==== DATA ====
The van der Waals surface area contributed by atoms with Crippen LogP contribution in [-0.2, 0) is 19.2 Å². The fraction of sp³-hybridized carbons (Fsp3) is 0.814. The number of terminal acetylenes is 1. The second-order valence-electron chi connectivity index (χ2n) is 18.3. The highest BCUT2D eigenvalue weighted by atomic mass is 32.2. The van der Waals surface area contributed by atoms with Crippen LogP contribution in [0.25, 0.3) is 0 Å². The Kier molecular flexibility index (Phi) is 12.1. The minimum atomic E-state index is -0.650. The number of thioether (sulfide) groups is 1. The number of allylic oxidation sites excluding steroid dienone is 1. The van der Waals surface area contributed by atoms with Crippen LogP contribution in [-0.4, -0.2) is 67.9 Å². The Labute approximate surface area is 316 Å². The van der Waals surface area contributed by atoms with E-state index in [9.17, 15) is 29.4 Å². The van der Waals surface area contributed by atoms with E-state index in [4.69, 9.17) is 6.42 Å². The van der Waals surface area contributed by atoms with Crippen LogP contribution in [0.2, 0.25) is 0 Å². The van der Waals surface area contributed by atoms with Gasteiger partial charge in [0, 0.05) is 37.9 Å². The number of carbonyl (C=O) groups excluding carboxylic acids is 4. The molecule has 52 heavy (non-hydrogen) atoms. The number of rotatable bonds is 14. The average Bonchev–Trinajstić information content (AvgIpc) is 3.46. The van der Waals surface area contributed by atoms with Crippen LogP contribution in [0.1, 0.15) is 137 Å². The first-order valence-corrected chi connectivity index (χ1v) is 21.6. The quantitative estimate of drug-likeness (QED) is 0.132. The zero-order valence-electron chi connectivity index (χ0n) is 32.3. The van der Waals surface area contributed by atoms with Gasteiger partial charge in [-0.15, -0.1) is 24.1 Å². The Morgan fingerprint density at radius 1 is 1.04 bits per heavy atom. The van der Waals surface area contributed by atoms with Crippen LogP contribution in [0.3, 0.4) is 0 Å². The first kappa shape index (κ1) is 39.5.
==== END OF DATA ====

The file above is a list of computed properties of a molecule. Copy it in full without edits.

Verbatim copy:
The van der Waals surface area contributed by atoms with Crippen LogP contribution in [-0.2, 0) is 19.2 Å². The fraction of sp³-hybridized carbons (Fsp3) is 0.814. The number of terminal acetylenes is 1. The second-order valence-electron chi connectivity index (χ2n) is 18.3. The highest BCUT2D eigenvalue weighted by atomic mass is 32.2. The van der Waals surface area contributed by atoms with Crippen LogP contribution in [0.25, 0.3) is 0 Å². The Kier molecular flexibility index (Phi) is 12.1. The minimum atomic E-state index is -0.650. The number of thioether (sulfide) groups is 1. The number of allylic oxidation sites excluding steroid dienone is 1. The van der Waals surface area contributed by atoms with Crippen LogP contribution in [-0.4, -0.2) is 67.9 Å². The Labute approximate surface area is 316 Å². The van der Waals surface area contributed by atoms with E-state index in [9.17, 15) is 29.4 Å². The van der Waals surface area contributed by atoms with E-state index in [4.69, 9.17) is 6.42 Å². The van der Waals surface area contributed by atoms with Crippen LogP contribution in [0.2, 0.25) is 0 Å². The van der Waals surface area contributed by atoms with Gasteiger partial charge in [0, 0.05) is 37.9 Å². The number of carbonyl (C=O) groups excluding carboxylic acids is 4. The molecule has 52 heavy (non-hydrogen) atoms. The number of rotatable bonds is 14. The average Bonchev–Trinajstić information content (AvgIpc) is 3.46. The van der Waals surface area contributed by atoms with Crippen LogP contribution in [0.1, 0.15) is 137 Å². The first-order valence-corrected chi connectivity index (χ1v) is 21.6. The quantitative estimate of drug-likeness (QED) is 0.132. The zero-order valence-electron chi connectivity index (χ0n) is 32.3. The van der Waals surface area contributed by atoms with Gasteiger partial charge in [-0.15, -0.1) is 24.1 Å². The Morgan fingerprint density at radius 1 is 1.04 bits per heavy atom. The van der Waals surface area contributed by atoms with Crippen LogP contribution in [0.3, 0.4) is 0 Å². The first kappa shape index (κ1) is 39.5.